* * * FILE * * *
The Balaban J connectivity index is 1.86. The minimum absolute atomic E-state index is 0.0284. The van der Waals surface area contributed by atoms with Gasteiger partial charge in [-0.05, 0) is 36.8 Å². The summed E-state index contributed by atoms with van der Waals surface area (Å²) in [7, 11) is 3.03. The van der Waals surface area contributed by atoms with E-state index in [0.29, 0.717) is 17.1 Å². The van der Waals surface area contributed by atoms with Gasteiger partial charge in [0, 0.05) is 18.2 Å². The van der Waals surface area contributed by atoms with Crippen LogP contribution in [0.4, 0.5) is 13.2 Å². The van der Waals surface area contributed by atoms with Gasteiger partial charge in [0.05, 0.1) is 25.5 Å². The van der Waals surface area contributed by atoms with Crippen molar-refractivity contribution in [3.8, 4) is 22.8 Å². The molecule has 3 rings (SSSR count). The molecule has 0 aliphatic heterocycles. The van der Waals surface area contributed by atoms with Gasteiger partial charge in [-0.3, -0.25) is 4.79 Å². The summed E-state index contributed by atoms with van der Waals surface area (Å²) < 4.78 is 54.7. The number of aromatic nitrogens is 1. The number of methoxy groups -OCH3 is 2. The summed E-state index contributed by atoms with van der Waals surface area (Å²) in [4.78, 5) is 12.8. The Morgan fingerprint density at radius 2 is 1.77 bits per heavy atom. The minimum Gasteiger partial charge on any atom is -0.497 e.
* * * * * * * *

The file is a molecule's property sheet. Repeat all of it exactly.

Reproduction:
The Balaban J connectivity index is 1.86. The minimum absolute atomic E-state index is 0.0284. The van der Waals surface area contributed by atoms with Gasteiger partial charge in [-0.05, 0) is 36.8 Å². The summed E-state index contributed by atoms with van der Waals surface area (Å²) in [7, 11) is 3.03. The van der Waals surface area contributed by atoms with E-state index in [0.29, 0.717) is 17.1 Å². The van der Waals surface area contributed by atoms with Gasteiger partial charge in [0, 0.05) is 18.2 Å². The van der Waals surface area contributed by atoms with Crippen LogP contribution in [0.4, 0.5) is 13.2 Å². The van der Waals surface area contributed by atoms with Gasteiger partial charge in [0.05, 0.1) is 25.5 Å². The van der Waals surface area contributed by atoms with Crippen molar-refractivity contribution in [3.8, 4) is 22.8 Å². The molecule has 3 rings (SSSR count). The molecule has 0 aliphatic heterocycles. The van der Waals surface area contributed by atoms with Gasteiger partial charge in [-0.3, -0.25) is 4.79 Å². The summed E-state index contributed by atoms with van der Waals surface area (Å²) < 4.78 is 54.7. The number of aromatic nitrogens is 1. The number of methoxy groups -OCH3 is 2. The summed E-state index contributed by atoms with van der Waals surface area (Å²) in [4.78, 5) is 12.8. The Morgan fingerprint density at radius 2 is 1.77 bits per heavy atom. The minimum Gasteiger partial charge on any atom is -0.497 e.